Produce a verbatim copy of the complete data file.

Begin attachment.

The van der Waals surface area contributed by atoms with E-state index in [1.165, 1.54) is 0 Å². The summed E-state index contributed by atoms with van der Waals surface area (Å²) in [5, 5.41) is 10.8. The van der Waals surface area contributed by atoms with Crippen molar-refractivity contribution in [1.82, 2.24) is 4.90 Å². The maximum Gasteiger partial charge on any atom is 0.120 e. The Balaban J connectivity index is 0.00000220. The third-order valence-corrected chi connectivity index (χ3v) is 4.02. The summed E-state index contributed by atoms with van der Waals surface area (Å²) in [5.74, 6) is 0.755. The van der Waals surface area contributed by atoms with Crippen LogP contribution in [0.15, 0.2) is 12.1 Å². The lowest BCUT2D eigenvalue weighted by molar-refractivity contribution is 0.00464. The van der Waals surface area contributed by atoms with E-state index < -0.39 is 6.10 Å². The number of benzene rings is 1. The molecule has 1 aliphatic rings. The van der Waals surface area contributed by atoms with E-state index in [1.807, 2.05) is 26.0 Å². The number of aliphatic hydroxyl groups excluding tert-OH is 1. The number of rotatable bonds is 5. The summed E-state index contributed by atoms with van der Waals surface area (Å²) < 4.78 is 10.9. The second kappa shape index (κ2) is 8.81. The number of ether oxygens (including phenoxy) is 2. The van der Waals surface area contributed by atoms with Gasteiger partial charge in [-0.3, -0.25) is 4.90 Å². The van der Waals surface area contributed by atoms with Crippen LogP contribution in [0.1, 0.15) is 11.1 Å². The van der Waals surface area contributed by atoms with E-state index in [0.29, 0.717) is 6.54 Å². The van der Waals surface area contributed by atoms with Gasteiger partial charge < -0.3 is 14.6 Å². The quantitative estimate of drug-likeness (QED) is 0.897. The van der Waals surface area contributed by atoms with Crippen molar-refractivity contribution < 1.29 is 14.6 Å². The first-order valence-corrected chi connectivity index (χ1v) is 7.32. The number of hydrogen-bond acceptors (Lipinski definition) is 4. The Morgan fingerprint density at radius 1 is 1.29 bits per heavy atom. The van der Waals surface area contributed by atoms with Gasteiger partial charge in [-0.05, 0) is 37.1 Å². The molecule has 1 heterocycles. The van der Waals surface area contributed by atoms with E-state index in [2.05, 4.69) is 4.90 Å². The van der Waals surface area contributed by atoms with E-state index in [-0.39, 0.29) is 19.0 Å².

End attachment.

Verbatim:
The van der Waals surface area contributed by atoms with E-state index in [1.165, 1.54) is 0 Å². The summed E-state index contributed by atoms with van der Waals surface area (Å²) in [5, 5.41) is 10.8. The van der Waals surface area contributed by atoms with Crippen molar-refractivity contribution in [1.82, 2.24) is 4.90 Å². The maximum Gasteiger partial charge on any atom is 0.120 e. The Balaban J connectivity index is 0.00000220. The third-order valence-corrected chi connectivity index (χ3v) is 4.02. The summed E-state index contributed by atoms with van der Waals surface area (Å²) in [5.74, 6) is 0.755. The van der Waals surface area contributed by atoms with Crippen LogP contribution in [0.15, 0.2) is 12.1 Å². The lowest BCUT2D eigenvalue weighted by molar-refractivity contribution is 0.00464. The van der Waals surface area contributed by atoms with E-state index < -0.39 is 6.10 Å². The number of benzene rings is 1. The molecule has 1 aliphatic rings. The van der Waals surface area contributed by atoms with E-state index in [1.807, 2.05) is 26.0 Å². The number of aliphatic hydroxyl groups excluding tert-OH is 1. The number of rotatable bonds is 5. The summed E-state index contributed by atoms with van der Waals surface area (Å²) < 4.78 is 10.9. The second kappa shape index (κ2) is 8.81. The number of ether oxygens (including phenoxy) is 2. The van der Waals surface area contributed by atoms with Gasteiger partial charge in [-0.3, -0.25) is 4.90 Å². The van der Waals surface area contributed by atoms with Crippen LogP contribution in [0.1, 0.15) is 11.1 Å². The van der Waals surface area contributed by atoms with E-state index in [0.29, 0.717) is 6.54 Å². The van der Waals surface area contributed by atoms with Gasteiger partial charge < -0.3 is 14.6 Å². The quantitative estimate of drug-likeness (QED) is 0.897. The van der Waals surface area contributed by atoms with Crippen molar-refractivity contribution < 1.29 is 14.6 Å². The first-order valence-corrected chi connectivity index (χ1v) is 7.32. The number of hydrogen-bond acceptors (Lipinski definition) is 4. The Morgan fingerprint density at radius 1 is 1.29 bits per heavy atom. The van der Waals surface area contributed by atoms with Gasteiger partial charge in [-0.05, 0) is 37.1 Å². The molecule has 1 heterocycles. The van der Waals surface area contributed by atoms with E-state index in [2.05, 4.69) is 4.90 Å². The van der Waals surface area contributed by atoms with E-state index in [-0.39, 0.29) is 19.0 Å².